A darkening euro zone economic outlook, a shrinking interest rate advantage and skepticism over European authorities' ability to resolve the sovereign debt crisis have raised the risk the euro will fall toward $1.30 before year-end.

The single currency has already broken below $1.40 -- a level around which sovereign demand has been clustered -- and plumbed a six-month low around $1.3790 on Friday after the European Central Bank on Thursday signaled a halt to its policy tightening.

A near 5 percent fall in the euro against the dollar in the 10 days reflects investor concern over the stability of fiscally weak euro zone countries, including Greece and Italy, which in turn has shaken confidence in the region's banking system.

Greg Anderson, an FX strategist at Citi in New York, saw more downside for the euro unless the global growth outlook improved and investors were persuaded Europe was making lasting progress toward resolving the sovereign debt crisis.

As it stands right now the euro is falling for a reason and neither of those variables look good at the moment. Could we have a move below $1.30 (this year)? It's definitely possible.

Market participants said long-term investors have dumped the euro in the past month despite mounting speculation the United States will introduce more quantitative easing, which is often dollar negative.

Data from UBS on its client flows shows asset managers were big sellers of the euro last week, while hedge funds also shed the single currency.

Real money has been quite specific and it's all euro downside at this stage, said Geoffrey Yu, FX strategist at the Swiss bank, which sees the euro at $1.35 in three months.


Until this week's break, the euro had held in a $1.40-1.47 range for much of the year despite market disappointment over European officials' efforts to help fiscally weak euro zone countries. It is up nearly 4 percent on the year.

It made a strong push below $1.40 on Thursday after the European Central Bank tempered its stance on inflation risks, signaling a halt to its cycle of interest rate rises.

That removed what little support the euro had enjoyed on the prospect of a widening rate advantage.

While the ECB said it would keep buying bonds to curb borrowing costs for peripheral debt countries, many believe sentiment toward the euro will sour as policymakers dither in implementing permanent measures to stop the debt contagion.

The ECB did sound dovish, and opened the door for rate cuts and further provision of liquidity to banks, said Henrik Gullberg, FX strategist at Deutsche.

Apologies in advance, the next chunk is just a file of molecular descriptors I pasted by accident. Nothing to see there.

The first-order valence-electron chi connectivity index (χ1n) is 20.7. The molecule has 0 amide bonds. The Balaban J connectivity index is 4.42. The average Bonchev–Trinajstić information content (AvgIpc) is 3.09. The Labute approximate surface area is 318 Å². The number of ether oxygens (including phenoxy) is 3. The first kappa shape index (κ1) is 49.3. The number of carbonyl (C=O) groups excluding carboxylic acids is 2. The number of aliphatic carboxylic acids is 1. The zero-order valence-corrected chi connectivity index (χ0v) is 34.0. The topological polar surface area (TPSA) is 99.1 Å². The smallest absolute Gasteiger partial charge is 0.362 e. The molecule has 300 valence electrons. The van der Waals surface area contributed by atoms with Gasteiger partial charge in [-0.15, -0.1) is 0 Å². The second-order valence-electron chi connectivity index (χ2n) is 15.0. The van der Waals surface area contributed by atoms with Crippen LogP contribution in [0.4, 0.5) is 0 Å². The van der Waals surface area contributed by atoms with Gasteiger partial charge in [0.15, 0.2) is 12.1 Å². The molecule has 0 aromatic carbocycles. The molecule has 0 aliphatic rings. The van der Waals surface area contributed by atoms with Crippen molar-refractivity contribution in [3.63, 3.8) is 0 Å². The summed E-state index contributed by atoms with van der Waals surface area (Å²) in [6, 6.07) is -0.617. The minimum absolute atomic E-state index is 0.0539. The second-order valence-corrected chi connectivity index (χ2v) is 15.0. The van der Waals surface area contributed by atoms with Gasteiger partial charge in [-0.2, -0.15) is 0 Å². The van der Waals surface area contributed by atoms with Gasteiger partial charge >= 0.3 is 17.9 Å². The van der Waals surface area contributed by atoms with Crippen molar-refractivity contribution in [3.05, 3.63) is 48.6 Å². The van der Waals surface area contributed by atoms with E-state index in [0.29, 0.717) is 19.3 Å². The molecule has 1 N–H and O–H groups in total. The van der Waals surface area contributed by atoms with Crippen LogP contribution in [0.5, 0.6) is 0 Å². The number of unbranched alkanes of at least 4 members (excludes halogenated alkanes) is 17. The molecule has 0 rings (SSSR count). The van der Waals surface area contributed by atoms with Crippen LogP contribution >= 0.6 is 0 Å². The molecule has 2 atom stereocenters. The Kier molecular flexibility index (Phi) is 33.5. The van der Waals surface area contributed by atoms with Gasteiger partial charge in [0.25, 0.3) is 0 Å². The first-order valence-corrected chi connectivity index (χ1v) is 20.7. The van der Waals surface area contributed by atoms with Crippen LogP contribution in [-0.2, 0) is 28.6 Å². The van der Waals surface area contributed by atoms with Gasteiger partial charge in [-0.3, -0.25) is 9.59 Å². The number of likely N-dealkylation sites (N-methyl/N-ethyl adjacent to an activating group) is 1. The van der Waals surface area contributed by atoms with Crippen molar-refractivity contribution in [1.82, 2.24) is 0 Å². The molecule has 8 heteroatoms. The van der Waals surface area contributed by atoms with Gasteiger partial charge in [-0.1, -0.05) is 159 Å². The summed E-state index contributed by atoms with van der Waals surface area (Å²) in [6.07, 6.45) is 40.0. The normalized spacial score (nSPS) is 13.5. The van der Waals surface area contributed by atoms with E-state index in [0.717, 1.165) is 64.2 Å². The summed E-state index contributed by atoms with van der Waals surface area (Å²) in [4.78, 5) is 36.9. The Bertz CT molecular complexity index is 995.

He said the euro could recover above $1.40 if the ECB continued to buy government bonds of fiscally weak countries to stabilize their debt markets and if the global economy improved through year-end.

But he added, If we see a sustained break of the $1.40-1.45 range, we could see the euro establish a $1.35-1.40 range.

That is likely to happen if we see a sustained deterioration in data and European authorities continuing to be reactive rather than proactive.

Technical signals suggest the euro faces more selling after a break on Friday of $1.3837, a low hit in July and which had been seen as a key support level. A daily close below that level could open the way to $1.3769, the 38.2 percent retracement of the euro's June 2010-May 2011 rally.

Indeed, investors in the options market are pricing in chances of more downside risks to the euro.

One-month implied volatility is hovering near its highest of the year, while the skew between bets to sell or buy the euro has jumped to a record high of 3.9 in favor of euro selling this week. This suggests investors still see a premium on bets to sell the single currency.


Central bank buying, which has supported the euro in recent months, could also be set to weaken.

While the Swiss National Bank's decision to set a floor this week for the euro/Swiss franc pair at 1.2000 requires it to sell francs for euros, it is highly likely to recycle them into other currencies, potentially pushing the euro lower.

Asian sovereign investors have bought the euro in recent months each time it has dropped below $1.40.

Asian central banks, particularly China, with the world's biggest FX reserves, are likely to keep buying the euro and other currencies to diversify their holdings away from dollars, but their buying pace may slow.

Slower growth in China and appreciation in the yuan will also pare growth in China's currency reserves.

China's diversification will continue, but their need to diversify will slow down, Stannard said, adding that this would be a factor in the euro's fall to $1.36 by the end of the year.

(Editing by Nigel Stephenson)